The German usage of Gretchenfrage may preserve something of its original weight in Goethe’s Faust, say, concerning some fundamental question of human existence or society, or it may have become so semantically lightened that it may designate any question a writer wishes to describe as difficult or important:
Gretchenfrage: Lassen sich effiziente Marketingkampagnen tatsächlich planen?
Vital question: Can efficient marketing campaigns actually be planned? — Harald Reil, “Erfolgskontrolle”, GENIOS WirtschaftsWissen Nr. 04, 10.04.2013.
While it might be amusing to substitute this question for Goethe’s original,this quite mercantile version does point out the difficulty of your question. An English equivalent needs to determine which of the many aspects of the German expression are at play in a given context. For instance, I chose vital to suggest the importance the writer wishes to convey, even though the question here is merely a rhetorical one.
If a Gretchenfrage is one that penetrates to the heart of the matter, then it can be called a crucial question:
Yet the crucial question to which this general conception gives rise is the epistemic one raised by Berkeley and Kant: if all that is ever given in experience is ideas, and reality is not an idea or a relation among ideas, how can we ever know whether our ideas correspond with reality? — G. Soffer, Husserl and the Question of Relativism, 2012, 60.
Here is the crucial question. From a practical point of view, society must have some way of protecting itself and its members against abuses committed in the name of the free exercise of religion. And it is the function of the state to provide this protection. — John Courtney Murray, J. Leon Hooper, Religious Liberty: Catholic Struggles with Pluralism, 1993, 151.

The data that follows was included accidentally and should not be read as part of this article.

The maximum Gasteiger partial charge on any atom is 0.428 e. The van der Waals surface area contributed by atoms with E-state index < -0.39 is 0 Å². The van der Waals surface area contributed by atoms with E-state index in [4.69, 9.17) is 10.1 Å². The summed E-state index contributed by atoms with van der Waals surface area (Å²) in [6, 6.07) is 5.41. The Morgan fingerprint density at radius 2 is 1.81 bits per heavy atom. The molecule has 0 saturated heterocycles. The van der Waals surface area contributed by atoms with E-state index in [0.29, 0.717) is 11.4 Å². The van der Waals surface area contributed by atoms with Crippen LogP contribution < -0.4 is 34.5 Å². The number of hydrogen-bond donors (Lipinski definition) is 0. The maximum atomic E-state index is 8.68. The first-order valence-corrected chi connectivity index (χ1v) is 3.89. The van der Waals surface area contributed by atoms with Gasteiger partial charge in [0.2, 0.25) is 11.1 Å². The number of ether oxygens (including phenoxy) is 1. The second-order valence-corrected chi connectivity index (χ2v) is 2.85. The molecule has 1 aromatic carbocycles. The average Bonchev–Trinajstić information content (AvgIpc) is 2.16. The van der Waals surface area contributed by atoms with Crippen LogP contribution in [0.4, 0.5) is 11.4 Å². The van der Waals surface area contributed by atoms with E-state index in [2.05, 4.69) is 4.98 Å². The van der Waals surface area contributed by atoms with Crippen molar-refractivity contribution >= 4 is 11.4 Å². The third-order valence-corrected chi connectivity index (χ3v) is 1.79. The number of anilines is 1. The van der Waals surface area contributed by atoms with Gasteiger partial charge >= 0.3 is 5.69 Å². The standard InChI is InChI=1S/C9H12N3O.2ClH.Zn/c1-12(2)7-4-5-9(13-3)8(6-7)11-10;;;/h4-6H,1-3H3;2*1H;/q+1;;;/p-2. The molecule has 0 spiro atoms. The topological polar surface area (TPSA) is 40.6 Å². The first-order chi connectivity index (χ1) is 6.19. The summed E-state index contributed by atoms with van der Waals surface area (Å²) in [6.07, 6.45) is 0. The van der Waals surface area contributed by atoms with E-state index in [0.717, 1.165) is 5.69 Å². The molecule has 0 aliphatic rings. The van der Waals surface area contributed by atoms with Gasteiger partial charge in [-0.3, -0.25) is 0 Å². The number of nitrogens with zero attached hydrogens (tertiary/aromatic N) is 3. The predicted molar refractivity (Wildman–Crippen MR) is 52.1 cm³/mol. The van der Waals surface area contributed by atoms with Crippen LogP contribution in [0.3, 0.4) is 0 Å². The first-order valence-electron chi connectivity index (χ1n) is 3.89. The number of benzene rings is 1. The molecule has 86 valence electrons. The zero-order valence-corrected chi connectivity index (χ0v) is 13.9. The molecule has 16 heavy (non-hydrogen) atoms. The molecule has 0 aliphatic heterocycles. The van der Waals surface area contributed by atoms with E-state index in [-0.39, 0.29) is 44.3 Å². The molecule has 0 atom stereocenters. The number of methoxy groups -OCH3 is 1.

Or perhaps pivotal:
Yet we might also say that some ancient Greek philosophers already asked the pivotal question. In The Laws, Plato seeks to demonstrate the existence of the gods with the argument from design: “Why, to begin with, think of the earth, and sun, and planets, and everything! …” — William Sims Bainbridge, Virtual Sociocultural Convergence, 2016, 233.
In informal contexts, this expression and its inflated permutations are quite common:
For a lifetime, my father, when presented with a deep question, probably from a child's mind, would respond, “well, that's a 64 dollar question”. — Hugh Mann, Spiritfarmer Aftermath, 2013.
As the German expression, a $64 question preserves a cultural reference, though hardly belletristic: this amount was the highest prize awarded on a popular radio quiz show in the 1940s; its revival on modern television raised the amount to $64,000, and virtually any large amount of money can substitute.
Since there is no single German Gretchenfrage beyond Goethe’s original, there can be no single English equivalent. Any adjective of impotance, urgency, complexity, or incisiveness can modify question depending on which quality a writer has in mind.